Maureen O'Neill TREB PRESIDENT'S COLUMN AS IT APPEARS IN THE TORONTO SUN November 7, 2008
The Greater Toronto Area resale housing market has moderated in recent months, leaving many homeowners wondering about the future of real estate in our city.
In response, the Toronto Real Estate Board recently invited senior executives from eight of Canada's largest real estate companies to share their views on what's next. The panelists, who represent such well known brands as Century 21, Coldwell Banker, Prudential, Right at Home, Royal LePage, Living Realty, RE/MAX and HomeLife, all agree that the future is bright for the GTA housing market.
Media coverage of the global fi nancial crisis they say, has undermined consumer confi dence, causing the recent dip in real estate. Pointing to healthy indicators like strong employment, stable immigration and low interest rates, panelists are confi dent that economic fundamentals in Canada to support a healthy housing market will remain in place.
Indeed, we have seen much more challenging times than these. Many of today's homeowners can recall the days of the early ‘80s when interest rates peaked at more than 20 per cent and infl ation jumped to nearly 13 per cent, and the early ‘90s when massive lay-offs made the news headlines on a daily basis. In contrast, today's interest and mortgage rates remain at historically low levels, infl ation sits at 3.5 per cent and more than nine out 10 Canadians are working.
Comparing Canadian homeowners to those in the United States also illustrates our healthy situation. According to Canada Mortgage and Housing Corporation, only 0.27 per cent of Ontario mortgages are more than 90 days in arrears, this compares to 6 per cent during the recession of 1992. In the United States meanwhile, four per cent of prime mortgages and 18 per cent of sub-prime mortgages are in default.
There is also much for Canadian homeowners to look forward to with respect to real estate values in the next decade as the children of our country's 11 million baby boomers begin house hunting. According to one recent study, the number young adults currently living with parents in the GTA is 10 per cent higher than the national average. This group's future demand for housing is coupled with the fact that Canada is ranked number one in terms of population growth amongst the G7 nations, with more than quarter of a million new immigrants each year.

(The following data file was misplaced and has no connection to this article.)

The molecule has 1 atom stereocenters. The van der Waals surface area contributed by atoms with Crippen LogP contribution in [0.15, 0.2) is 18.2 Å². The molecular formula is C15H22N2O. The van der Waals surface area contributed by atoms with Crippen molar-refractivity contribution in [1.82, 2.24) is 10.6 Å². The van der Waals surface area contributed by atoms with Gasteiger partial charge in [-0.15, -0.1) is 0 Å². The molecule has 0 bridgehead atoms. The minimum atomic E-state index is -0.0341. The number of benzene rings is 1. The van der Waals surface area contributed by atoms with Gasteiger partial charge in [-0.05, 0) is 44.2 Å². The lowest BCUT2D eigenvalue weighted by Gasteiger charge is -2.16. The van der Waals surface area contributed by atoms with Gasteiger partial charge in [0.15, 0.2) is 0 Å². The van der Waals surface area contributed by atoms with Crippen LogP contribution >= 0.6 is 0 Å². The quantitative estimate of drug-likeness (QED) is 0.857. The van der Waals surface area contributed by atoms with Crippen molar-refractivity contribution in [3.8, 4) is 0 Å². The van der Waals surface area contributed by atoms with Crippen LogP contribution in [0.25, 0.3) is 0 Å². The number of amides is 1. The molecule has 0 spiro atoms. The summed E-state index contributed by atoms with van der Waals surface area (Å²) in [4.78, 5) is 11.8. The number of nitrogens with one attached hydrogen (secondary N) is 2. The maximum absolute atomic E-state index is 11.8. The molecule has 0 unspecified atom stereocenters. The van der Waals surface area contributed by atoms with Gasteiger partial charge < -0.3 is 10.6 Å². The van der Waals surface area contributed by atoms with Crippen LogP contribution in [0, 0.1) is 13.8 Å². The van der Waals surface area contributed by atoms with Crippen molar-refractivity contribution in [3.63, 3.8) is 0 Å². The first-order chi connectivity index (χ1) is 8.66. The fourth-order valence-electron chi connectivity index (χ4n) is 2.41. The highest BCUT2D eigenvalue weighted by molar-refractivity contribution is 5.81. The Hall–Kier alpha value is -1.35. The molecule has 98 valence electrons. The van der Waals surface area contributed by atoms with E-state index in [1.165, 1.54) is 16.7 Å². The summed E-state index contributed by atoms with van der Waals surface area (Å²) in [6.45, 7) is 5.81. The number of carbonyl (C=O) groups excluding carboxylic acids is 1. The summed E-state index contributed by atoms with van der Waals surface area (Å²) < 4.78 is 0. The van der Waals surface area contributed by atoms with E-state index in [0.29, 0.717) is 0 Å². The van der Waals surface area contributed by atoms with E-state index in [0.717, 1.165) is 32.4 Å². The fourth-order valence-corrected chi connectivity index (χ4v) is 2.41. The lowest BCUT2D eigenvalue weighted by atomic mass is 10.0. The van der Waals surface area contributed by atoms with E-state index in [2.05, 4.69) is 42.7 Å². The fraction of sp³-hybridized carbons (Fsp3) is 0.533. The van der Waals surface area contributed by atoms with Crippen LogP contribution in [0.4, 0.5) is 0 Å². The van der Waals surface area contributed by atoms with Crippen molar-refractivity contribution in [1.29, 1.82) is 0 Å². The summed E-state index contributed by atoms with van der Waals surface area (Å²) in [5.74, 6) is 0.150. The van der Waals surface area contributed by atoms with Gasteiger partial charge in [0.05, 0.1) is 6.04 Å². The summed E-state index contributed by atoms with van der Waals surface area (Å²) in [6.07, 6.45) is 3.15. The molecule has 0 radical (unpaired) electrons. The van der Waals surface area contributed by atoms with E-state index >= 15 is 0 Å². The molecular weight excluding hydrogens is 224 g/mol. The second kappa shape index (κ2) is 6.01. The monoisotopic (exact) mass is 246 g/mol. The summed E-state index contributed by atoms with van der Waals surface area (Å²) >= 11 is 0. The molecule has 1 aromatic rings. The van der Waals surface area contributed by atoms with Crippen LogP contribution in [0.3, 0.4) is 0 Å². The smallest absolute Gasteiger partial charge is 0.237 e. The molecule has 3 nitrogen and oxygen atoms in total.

A recent study by the International Monetary Fund substantiates what Canada's top real estate experts already know. It studied housing markets in 17 countries and found that Canada was one of only two nations in which house prices are supported by the economy. According to CMHC, from 1999 to 2004 Canadian residential real estate offered an average annual growth of 6.8 per cent compared to only 5.8 per cent for equities and 5.3 per cent for bonds. All of these positive statistics point to a fairly quick return to good market conditions As anyone who has bought a home knows there is no better long term investment.
Housing has in fact, come to be viewed as a key driver of the economy. A recent study showed that the typical house sale contributes an average of about $32,000 into the greater economy through spin-offs like renovations, furniture sales and other purchases. This means that last year alone, Greater Toronto REALTORS® added about $3 billion to the local economy beyond monies exchanged in the actual transactions.
Maureen O'Neill is President of the Toronto Real Estate Board, a professional association that represents 28,000 REALTORS® in the Greater Toronto Area. For more information please visit www.TorontoRealEstateBoard.com.